Washington readies juice, rice wine, and other weapons to fight ‘murder hornets’
Washington state officials say they’ve upped their game and are determined to eradicate so-called "murder hornets" this year.
Asian giant hornet queens could start emerging from the ground any day now as spring draws near. The invasive hornets were first spotted in Whatcom County, in the state’s northwest corner, in 2019, shortly after the continent’s first sighting on Canada’s Vancouver Island.
Last year, Washington scientists hand-tied tiny transmitters onto the hornet queens with dental floss to track them back to their nests. This year, they say they’ll use high-strength Kevlar thread instead of dental floss.
“We had noticed one of the hornets we tied a tag to chewed it off as she was sitting just a few feet from our table,” Washington State Department of Agriculture entomologist Sven-Erik Spichiger said.
“It’s really annoying to tie a tag onto a hornet, so to watch her chew it off in a few seconds is disheartening,” Spichiger said.
Last year, entomologists used Bluetooth transmitters with a limited signal range and a lifespan of 12 hours before switching to VHF radio transmitters. This year, they plan to keep using VHF radio tags that can transmit long distances and last two weeks.
Spichiger said the improved technology should enable biologists to locate hornet queens and their nests faster than last year.
State officials plan to pepper northern Whatcom County with 1,500 traps – about one per square kilometer -- to lure and kill any murder hornets that may have survived last year’s eradication campaign.
After radio-tagging a hornet last fall near Blaine, just south of the Canadian border, state officials discovered and destroyed a nest with 200 giant hornet queens.
At a press conference Wednesday, Washington and British Columbia officials emphasized the importance of citizen scientists – members of the public – keeping an eye out for the nearly two-inch long hornets with an orange face and dark eyes.
Of 31 confirmed Asian giant hornet sightings in Whatcom County last year, half were called in by members of the public. All six Asian giant hornets documented in British Columbia last year were reported by the public.
It’s a bit easier to participate in trapping efforts this year. In addition to orange juice and rice wine, the preferred but somewhat pricey elixir used in hornet traps last year, they’re also recommending a cheaper brew of one part sugar and one part water.
British Columbia officials plan to work with beekeepers in the Fraser Valley, just north of Whatcom County, to trap and kill any hornets that survived the winter and last year’s eradication efforts.
“The border is an imaginary line,” said Paul van Westendorp with the British Columbia Ministry of Agriculture, Food and Fisheries. “This is a collective problem.”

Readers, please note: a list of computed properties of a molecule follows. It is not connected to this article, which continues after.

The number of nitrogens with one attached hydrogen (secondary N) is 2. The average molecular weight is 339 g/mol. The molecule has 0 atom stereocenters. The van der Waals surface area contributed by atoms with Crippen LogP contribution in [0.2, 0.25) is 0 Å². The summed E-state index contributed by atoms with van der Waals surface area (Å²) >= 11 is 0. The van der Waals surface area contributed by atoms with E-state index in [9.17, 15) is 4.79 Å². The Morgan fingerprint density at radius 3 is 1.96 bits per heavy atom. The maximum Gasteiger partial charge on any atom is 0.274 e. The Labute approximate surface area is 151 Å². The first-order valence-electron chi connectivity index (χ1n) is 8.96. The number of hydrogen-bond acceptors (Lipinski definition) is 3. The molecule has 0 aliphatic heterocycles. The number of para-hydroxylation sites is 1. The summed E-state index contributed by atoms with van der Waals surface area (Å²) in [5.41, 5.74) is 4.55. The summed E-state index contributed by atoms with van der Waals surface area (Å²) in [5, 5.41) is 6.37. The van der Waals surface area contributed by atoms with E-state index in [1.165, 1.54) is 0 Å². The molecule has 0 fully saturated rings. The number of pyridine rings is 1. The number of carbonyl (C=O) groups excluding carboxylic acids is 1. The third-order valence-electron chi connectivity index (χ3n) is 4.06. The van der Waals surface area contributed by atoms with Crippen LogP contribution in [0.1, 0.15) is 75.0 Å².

The Fraser Valley is ringed on three sides by mountains and ocean, effective barriers to a hornet invasion, unlike the U.S.-Canada border to the south.
“I sympathize with my Washington friends because they have a much larger area, particularly further south, that could be conducive to successful establishment,” van Westendorp said.
“I assure you we will expend every effort and every resource that we have,” Spichiger said. “We are optimistic. We may not get them all, but we will get as many as we possibly can.”
Like other hornets, Asian giants will decapitate and remove the legs of bees and take their protein-rich torsos back to their nests to feed their young. The “apex predators” can decapitate whole honeybee hives and take a toll on the food crops the bees would have pollinated.
Biologists say it’s unlikely the bee-eating hornets would spread over the North Cascades into eastern Washington or beyond.
If control efforts fail, it’s more likely they would spread south toward Seattle and Oregon.
It’s unknown how the giant hornets arrived in this part of the world, though it is suspected a fertilized queen hitched a ride aboard a cargo ship from Japan or Korea.
Genetic differences between hornets trapped on Vancouver Island and Whatcom County suggest that the Asian giant hornets have managed to cross the ocean from more than one country and could do so again.
Spichiger said the tip to use Kevlar thread came from biologists on the island of Jersey off the coast of France.
The government of Jersey, in the Channel Islands between England and France, has been fighting a smaller bee-eating Asian hornet, Vespa velutina, since 2016.
That Asian hornet arrived in France in 2004 and has since spread to Spain, Portugal and Italy, decapitating honeybees as it goes.
Van Westendorp said European governments have spent 20 million Euros (US $24 million) to combat its spread with no success.
“That is a far more ominous threat,” he said.